Roman Mars [00:10:50] But even though the preservationists and the anarchists were a formidable alliance in the war on cars, in the big picture, the automobile was still winning. Between 1960 and 1970, the number of cars in the country quadrupled and the rates of bicycling plummeted. Traffic casualties were way, way up. 

Delaney Hall [00:11:09] By the early ’70s, over 3,000 people were dying in traffic collisions every year in the Netherlands. Hundreds of those people were kids, and even more of them were getting injured. The kind of collision that Maartje witnessed from her apartment window had become commonplace. 

Roman Mars [00:11:28] This was true all over the world as cars became more popular. And in many places, like the U.S., people learned to just tolerate this new baseline of traffic-related injuries and deaths. But that didn’t happen in the Netherlands. The Dutch decided that losing that many children to cars was a price they were unwilling to pay. 

Delaney Hall [00:11:51] The catalyzing event happened in October 1971, when a six-year-old girl named Simone Langenhoff was cycling to school near the city of Eindhoven, about an hour and a half south of Amsterdam. A driver speeding around the bend in the road hit and killed her. Her father was a prominent journalist named Vic Langenhoff. Here he is in a documentary from the ’90s. 

Vic Langenhoff [00:12:29] At first you are so broken that you can’t really think of what you would do about it. That only came after a year. 

Delaney Hall [00:12:38] A year later, one of Vic’s other kids was struck by a car, and thankfully they weren’t seriously harmed. But when Vic was approached by a group of Eindhoven parents who’d been campaigning for safer routes to school, he decided to write an article about his experience. It ran on the front page of the newspaper he worked for. 

Roman Mars [00:12:59] He wrote that society cared more about advertising products to kids than protecting their actual health and safety. He said that children had to navigate unsafe roads because there was no business interest pushing to make the roads better. “Is there no pressure group?” he wrote. “Then let’s make one.” 

Delaney Hall [00:13:17] A stark headline ran at the top of the article: “Stop de Kindermoord.” “Stop the Child Murder.” 

Maartje van Putten [00:13:25] That article on the front page–the whole page–with thick letters. 

Delaney Hall [00:13:30] Here’s Maartje van Putten again. She still remembers seeing Vic’s story in the newspaper when she was a young mother living in Amsterdam in that apartment on the busy road. 

Maartje van Putten [00:13:40] I think he was confronting the readers with this sort of language, as “This is what we do with our children. How crazy are we?” Angry–he was angry. And people reading it got angry, too if you realized what was happening. So, it was an alarm bell. 

Vic Langenhoff [00:14:04] Well, that story–it hit like a bomb. I then received so many responses from all over the country from parents whose children had also had accidents or near accidents. 

Maartje van Putten [00:14:16] And I was one of those that called him. Can we help? Can we do something?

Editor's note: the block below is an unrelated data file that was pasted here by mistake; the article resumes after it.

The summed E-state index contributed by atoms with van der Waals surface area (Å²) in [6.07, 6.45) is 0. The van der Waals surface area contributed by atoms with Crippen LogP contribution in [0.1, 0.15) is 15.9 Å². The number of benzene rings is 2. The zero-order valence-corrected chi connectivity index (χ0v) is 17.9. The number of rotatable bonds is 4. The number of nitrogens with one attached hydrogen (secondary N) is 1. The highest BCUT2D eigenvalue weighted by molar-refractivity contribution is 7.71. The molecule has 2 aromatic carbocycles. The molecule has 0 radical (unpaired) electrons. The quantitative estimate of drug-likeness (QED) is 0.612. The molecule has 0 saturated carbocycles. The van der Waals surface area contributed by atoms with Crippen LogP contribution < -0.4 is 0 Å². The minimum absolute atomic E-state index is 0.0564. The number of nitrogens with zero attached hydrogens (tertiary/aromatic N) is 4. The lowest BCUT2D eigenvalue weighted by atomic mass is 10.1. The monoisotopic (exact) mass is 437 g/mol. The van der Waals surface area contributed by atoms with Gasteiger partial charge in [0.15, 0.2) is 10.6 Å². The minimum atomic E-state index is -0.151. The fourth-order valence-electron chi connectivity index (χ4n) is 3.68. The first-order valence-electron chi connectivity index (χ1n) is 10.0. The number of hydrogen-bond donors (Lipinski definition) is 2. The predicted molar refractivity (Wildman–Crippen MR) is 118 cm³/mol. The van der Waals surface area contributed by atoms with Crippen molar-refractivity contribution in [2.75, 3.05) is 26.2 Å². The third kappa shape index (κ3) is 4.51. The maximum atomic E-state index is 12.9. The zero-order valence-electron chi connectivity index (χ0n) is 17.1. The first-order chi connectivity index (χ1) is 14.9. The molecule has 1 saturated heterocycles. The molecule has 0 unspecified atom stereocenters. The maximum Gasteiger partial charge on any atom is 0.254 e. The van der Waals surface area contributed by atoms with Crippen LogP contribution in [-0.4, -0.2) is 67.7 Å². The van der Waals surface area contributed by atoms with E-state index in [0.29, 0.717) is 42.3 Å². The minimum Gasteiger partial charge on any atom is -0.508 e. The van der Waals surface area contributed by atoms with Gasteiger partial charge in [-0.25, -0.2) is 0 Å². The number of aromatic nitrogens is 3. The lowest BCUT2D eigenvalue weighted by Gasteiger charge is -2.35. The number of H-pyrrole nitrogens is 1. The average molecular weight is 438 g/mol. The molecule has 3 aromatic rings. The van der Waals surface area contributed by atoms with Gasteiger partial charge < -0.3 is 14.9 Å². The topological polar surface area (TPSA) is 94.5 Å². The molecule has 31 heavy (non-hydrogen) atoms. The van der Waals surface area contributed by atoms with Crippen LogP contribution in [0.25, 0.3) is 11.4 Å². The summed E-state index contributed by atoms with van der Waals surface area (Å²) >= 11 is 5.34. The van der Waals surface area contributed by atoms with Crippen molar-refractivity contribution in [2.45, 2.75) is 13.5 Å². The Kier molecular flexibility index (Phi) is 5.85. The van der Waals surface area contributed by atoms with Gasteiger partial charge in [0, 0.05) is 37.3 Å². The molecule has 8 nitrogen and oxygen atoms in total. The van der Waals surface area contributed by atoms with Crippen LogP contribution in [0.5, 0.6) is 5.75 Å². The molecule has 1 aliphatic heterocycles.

Roman Mars [00:14:23] Not long after he published the article, Vic traveled to Amsterdam. He met with Maartje and a number of other parents, and they decided to organize a protest using tactics similar to the Provos and the Kabouters. This time, instead of rowdy anarchists, it was a bunch of parents and kids. 

Delaney Hall [00:14:39] They decided to stage their first action on the exact street where Maartje had witnessed the Mary Poppins woman chastising a driver for nearly killing a kid. 

Maartje van Putten [00:14:50] This big street in front of my house where those accidents were sometimes happening–we said, “We have to block it during rush hour.” Shall I show you the picture?  

Delaney Hall [00:15:04] The day of the protest, they showed up and went out into the street. They made a big circle, holding hands. In the picture, it looks like they’re skipping or dancing. 

Maartje van Putten [00:15:16] It’s mostly women. A few children. You see here? I’m the one in the middle here. This is me. And I think we were… I’m not sure if we were singing, but very friendly. And the police let us do it. They let us do it. That was also the mood. The society understood what we were doing. 

Delaney Hall [00:15:37] That image ended up on the front page of the main newspaper in Amsterdam the next day. And quickly the movement began to grow. They took their name from the headline on Vic’s article. 

Roman Mars [00:15:55] Maartje and her group in Amsterdam received some funding and rented an office. Other groups of parents sprang up in other parts of the country. They all operated independently, but they kept in touch with each other and shared ideas about how to generate attention. Vic Langenhoff again. 

Vic Langenhoff [00:16:15] Yeah, every time another kid got hit by a car, we were on top of it right away to offer some comfort, but above all, to immediately identify what caused it. What is the situation like in that town or province? And then immediately another action would happen, and people became active on the spot as supporters. That worked like a snowball. 

Roman Mars [00:16:47] Vic eventually left the movement. He was busy with parenting and writing, but he encouraged Stop de Kindermoord to keep going. And Maartje became the organization’s first chair.